Innovative and fun. Those two words perfectly capture the retail baking vibe for 2023. This year is all about putting a distinctive twist on the tried-and true as well as playing with some out-there flair to meet growing consumer demand for new, yet somewhat familiar, baked and sweet good experiences.
Here’s a peek at what’s trending in retail baking in 2023.
Trend No. 1: Apothecary aesthetic. The earthy, whimsical style that’s popular in home styling is expected to migrate toward the bakery. This trend topped the 2023 Pinterest Predicts list in the food and beverage category. The trendspotting giant shared that searches for “sage green cupcakes” increased 210%, searches for “wildflower cupcakes” were up by 110%, and searches for “daisy cupcakes” ticked up 85% between September 2020 and September 2022. The biggest surprise was the spike in searches for herbal apothecary aesthetic, which soared more than 1,025% during the same time frame. Incorporating edible florals such as Japanese cherry blossoms, herbs and other botanicals into their cake and cupcake designs or as flavor enhancers could help retail bakers set themselves apart.
Trend No. 2: Authentic experiences. Street food-inspired flavors are driving this trend. For retail bakers, that swings the innovation door wide open and creates opportunities to weave ingredients and flavors from their personal background and cultures into bakery classics. Capitalizing on this trend can be a win-win: bakers can have fun with bold, exotic flavors while satisfying consumers who crave something new, exciting and different.
Trend No. 3: Blowout bashes. Scaled back celebrations are a thing of the past. Consumers, especially baby boomers and Gen Xers, are ready to party in 2023. Milestone birthdays and anniversaries are expected to be over-the-top events. With cakes, cupcakes, sweet goods and pastries always taking center stage at such gatherings, this trend puts retail bakers in the perfect position to highlight their creativity with designs and flavors customized to meet consumers’ specific requests.
Trend No. 4: Colors as flavors. Pink and orange — and related hues like red and rust — are just two of the colors popping up in fun new places. Pink, especially, evokes a sense of playfulness, optimism and childhood, according to Lizzy Freier, chief executive of research and discovery for Technomic, Chicago. Standards such as strawberries and cranberries are consumer favorites, but make space for pink sea salt, maraschino cherries and dragon fruit. Similarly, carrots and pumpkin are staple baked goods ingredients, but other orange foods like cara cara oranges and mangoes can add international flair and flavor.
Trend No. 5: Classic croissants. This buttery baked good is enjoying a bit of a rebirth. Its versatility and comfort food status has already captured consumer appeal, but new twists on the classic are also resonating with bake shop customers. Circular croissants, minis and pastries incorporating local, regional and cultural flavors have people waiting in block-long lines to satisfy their cravings.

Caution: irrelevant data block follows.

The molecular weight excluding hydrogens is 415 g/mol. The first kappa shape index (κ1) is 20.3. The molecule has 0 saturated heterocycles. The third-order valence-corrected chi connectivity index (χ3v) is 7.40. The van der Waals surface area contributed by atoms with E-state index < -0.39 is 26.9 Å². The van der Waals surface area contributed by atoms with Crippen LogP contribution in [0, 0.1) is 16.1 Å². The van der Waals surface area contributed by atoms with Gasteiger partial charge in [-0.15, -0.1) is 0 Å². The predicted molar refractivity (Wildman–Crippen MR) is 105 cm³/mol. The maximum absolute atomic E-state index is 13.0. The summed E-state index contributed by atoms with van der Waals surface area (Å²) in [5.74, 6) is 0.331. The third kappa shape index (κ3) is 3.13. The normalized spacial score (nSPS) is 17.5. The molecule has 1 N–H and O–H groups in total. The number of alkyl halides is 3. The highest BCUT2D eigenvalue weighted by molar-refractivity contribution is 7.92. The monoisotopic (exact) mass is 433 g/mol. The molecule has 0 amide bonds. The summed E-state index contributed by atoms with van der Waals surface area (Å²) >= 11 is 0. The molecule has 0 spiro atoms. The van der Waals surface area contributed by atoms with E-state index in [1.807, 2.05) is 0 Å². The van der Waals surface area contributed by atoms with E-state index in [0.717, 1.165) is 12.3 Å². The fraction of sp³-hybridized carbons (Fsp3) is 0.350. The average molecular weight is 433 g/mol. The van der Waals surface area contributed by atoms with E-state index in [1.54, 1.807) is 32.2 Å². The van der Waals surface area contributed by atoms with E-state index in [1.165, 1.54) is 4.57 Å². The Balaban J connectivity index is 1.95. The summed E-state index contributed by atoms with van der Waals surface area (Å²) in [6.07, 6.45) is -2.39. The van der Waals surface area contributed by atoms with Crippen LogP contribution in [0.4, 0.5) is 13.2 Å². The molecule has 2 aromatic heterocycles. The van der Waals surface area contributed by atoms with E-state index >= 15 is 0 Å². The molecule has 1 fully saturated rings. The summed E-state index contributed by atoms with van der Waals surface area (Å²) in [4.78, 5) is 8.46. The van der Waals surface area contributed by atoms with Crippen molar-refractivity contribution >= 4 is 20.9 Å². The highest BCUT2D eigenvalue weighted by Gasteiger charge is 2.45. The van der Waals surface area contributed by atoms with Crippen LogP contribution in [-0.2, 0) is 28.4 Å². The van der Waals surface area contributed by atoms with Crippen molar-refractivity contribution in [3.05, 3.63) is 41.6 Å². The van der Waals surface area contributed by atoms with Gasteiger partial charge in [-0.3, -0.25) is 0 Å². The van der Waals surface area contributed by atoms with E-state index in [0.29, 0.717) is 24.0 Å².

Trend No. 6: Exotic citrus fruits. Yuzu, a Japanese citrus fruit that imparts a sweet-tart flavor, has the potential to be a powerhouse in the retail bakery. It adds an unexpected zing to classic desserts like lemon meringue and key lime pie and can also be used to enhance the flavor profile of other baked goods. The fun fruit combines three trends from this list: subtle floral/botanical notes, an authentic experience and the excitement of trying something new. Other contenders? Retail bakers may consider experimenting with kumquats, pomelos and Buddha’s Hand, either as design aesthetics or flavor enhancers.
Trend No. 7: Healthy indulgence. Consumers continue to be interested in baked goods that can offer portion control, balance taste and health, boost energy, support mental health, and keep them feeling fuller longer, with cookies and pastries being the most sought after.
“Whether it’s focusing on foods that benefit the mind — both emotionally and cognitively — or avoiding those that are detrimental to mental health, eating and drinking for mental health is a trend that I predict will continue to take center stage,” said Jessica Werley, research and insights manager, Datassential Research, Chicago.
Trend No. 8: Nostalgia-ish. Comforting and familiar meets exciting and new. It’s a mashup dubbed “newstalgia” by Rob Corliss, chef and owner of culinary consulting company ATE (All Things Epicurean). The “everything old is new again” trend lets retail bakers push traditional boundaries with taste and texture while still pleasing consumers — think vegan brownies and coffee-inspired cupcakes.
In 2023, it’s all about innovation, and retail bakers are innovators to their core. The opportunities to entertain — and educate — the consumer palate with unlikely pairings; creative twists on the traditional; and authentic, cultural flavors are endless.